The world today still finds many people viewing those who experience forms of disabilities in ways that are incorrect or misconceived. For example, some people still view the experience of a disability as the person's entire life instead of something that is located within their body or mind and merely a part of who they are.
Social constructions identifying people with disabilities with the diagnosis they have received from a physician such as autism, intellectual disability, cognitive disorders, or many other forms of disabilities identified through use of medical terminology are still used to label and somehow construct the entire perceptions of some in association with a person who experiences a disability.
The result is a reduction in the humanity of the person with a disability due to sole identification with the person's medical diagnosis. As an example, my husband has epilepsy and there are those in the world today who would still refer to him as an, 'epileptic,' as their sole means of identifying him - completely ignoring everything else he has accomplished or anything else he is. The same people would not hesitate to refer to others with disabilities as, 'Autistic,' or, 'Diabetic,' without hesitation, again ignoring anything and everything else a person may be.
The process of labeling people with disabilities applies in the minds of some in society even when the person who experiences a disability is very young. People in society who label others often do not hesitate to apply medical labels to children with disabilities as well. One of the important aspects of social constructs and perceptions is the interpretation of another person's intentions.
Children who experience forms of intellectual disabilities can have trouble with interpreting benign intentions when a negative event happens, for example. From a cognitive perspective, interpreting benign intentions can be a challenge for them because it requires the integration of conflicting information. Social cues that accompany a negative event can convey non-hostile intentions. The result can be a child with an intellectual disability who is unable to interpret the difference between a person who is negatively labeling them, and a person who means well towards them - ending up with difficulties understanding interactions with others in general.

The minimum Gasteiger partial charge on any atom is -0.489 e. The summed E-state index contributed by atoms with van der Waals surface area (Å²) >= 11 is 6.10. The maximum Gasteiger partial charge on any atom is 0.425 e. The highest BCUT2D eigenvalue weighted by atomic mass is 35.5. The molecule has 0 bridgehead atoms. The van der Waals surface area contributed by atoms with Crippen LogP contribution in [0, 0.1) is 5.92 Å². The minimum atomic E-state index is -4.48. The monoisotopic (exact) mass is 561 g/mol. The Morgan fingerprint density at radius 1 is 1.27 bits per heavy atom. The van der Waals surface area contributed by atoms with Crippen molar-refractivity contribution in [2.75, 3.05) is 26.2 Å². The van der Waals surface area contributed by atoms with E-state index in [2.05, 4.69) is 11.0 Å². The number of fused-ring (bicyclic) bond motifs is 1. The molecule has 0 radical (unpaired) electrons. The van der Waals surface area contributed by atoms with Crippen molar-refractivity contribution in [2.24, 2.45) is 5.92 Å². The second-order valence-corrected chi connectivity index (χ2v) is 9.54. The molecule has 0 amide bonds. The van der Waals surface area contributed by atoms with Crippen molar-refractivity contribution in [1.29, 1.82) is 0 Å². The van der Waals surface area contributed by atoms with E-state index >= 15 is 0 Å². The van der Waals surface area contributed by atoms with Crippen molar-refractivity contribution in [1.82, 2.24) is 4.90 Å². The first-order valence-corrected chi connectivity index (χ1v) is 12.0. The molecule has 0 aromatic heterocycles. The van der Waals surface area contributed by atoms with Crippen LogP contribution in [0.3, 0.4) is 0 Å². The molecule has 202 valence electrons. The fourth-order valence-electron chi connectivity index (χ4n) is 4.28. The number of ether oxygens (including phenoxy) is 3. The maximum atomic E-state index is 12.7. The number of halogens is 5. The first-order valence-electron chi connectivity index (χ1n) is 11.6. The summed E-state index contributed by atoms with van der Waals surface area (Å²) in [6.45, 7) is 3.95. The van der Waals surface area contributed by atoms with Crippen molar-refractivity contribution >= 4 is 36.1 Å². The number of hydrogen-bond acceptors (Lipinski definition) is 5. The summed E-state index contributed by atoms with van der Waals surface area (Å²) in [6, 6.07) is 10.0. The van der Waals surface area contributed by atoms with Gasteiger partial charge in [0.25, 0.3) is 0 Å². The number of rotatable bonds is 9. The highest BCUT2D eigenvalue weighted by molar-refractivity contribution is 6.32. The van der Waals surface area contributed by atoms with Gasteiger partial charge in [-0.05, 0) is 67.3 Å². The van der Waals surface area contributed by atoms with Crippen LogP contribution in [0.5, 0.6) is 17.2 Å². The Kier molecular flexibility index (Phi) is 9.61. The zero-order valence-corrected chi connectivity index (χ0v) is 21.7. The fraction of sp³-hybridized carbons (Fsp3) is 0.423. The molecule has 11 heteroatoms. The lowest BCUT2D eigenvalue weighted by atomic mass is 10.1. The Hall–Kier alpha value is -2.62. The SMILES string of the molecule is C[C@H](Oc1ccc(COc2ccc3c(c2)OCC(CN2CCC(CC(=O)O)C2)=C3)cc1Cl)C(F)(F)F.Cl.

The media in the world today is different than it has been in the past in relation to people with disabilities.
The social constructions associated with us are changing. Interactive digital communications such as the Internet finds new varieties of text and voice telephones as well as digital broadcasting available. The digital world has created a need for a greater understanding of new types of media and issues related to people with disabilities. We are now being presented through particular venues as consumers, users, listeners, and viewers of a wide-range of types of media. We are also being presented as policymakers, programmers, and members of corporations.
Over the last several decades, the digital revolution has transformed networks, services, and communications techniques.
It has also promoted a convergence of telecommunications, computer use, publishing and broadcasting. The digital revolution has changed the ways people work, learn, interact and play. Services and products based on digital components are to be found in consumer products and communication infrastructures in every nation around the world.
What does this mean?
People are increasingly using computers, cell phones, and other types of technologies to interact with one-another. It is increasingly likely that you are interacting with others and finding that you are not face-to-face with the person you are interacting with. Whether you are using email, playing a game through a social networking site, interacting with a fellow employee through a web conference, or using a cell phone to speak to another person - you are not physically present in front of the other person.
In the European Union alone there are millions of people who experience a form of disability who use telecommunications technologies. It is no longer possible to point and say, 'That person has a form of disability,' when you interact with someone else through telecommunications, for example. What follows are some of the numbers of people with disabilities in just the European Union who use telecommunications:
When you interact with another person; whether it is through an online game, a social networking site, through a web conference, cell phone, email, or another form of digital technology - you must take into consideration the possibility that the person you are interacting with experiences a form of disability. These types of technologies are helping to transform the way people in general perceive people with disabilities. The social constructs of disability are changing through the Internet and digital technologies.
It does not matter whether the person you are interacting with is a child, a teenager, or an adult - if you are interacting with another person through digital technology you have to take into consideration the possibility that the person may have a form of disability. People who are rude, inconsiderate, or negatively label others who experience a form of disability through these forms of technologies or the Internet may be making enemies. The result can be the loss of a job, a friendship, or worse.
As humanity progresses towards the future, digital and Internet technologies will play large roles in how we interact with each other. The old and tired practice on the part of some in society who label people with disabilities in negative ways will find those people falling out of favor with an increasing number of others in society. The statement of, 'Be kind to your neighbor,' has never been truer than it is today, even if your neighbor is a thousand miles away and you are interacting with them through the Internet or a cell phone.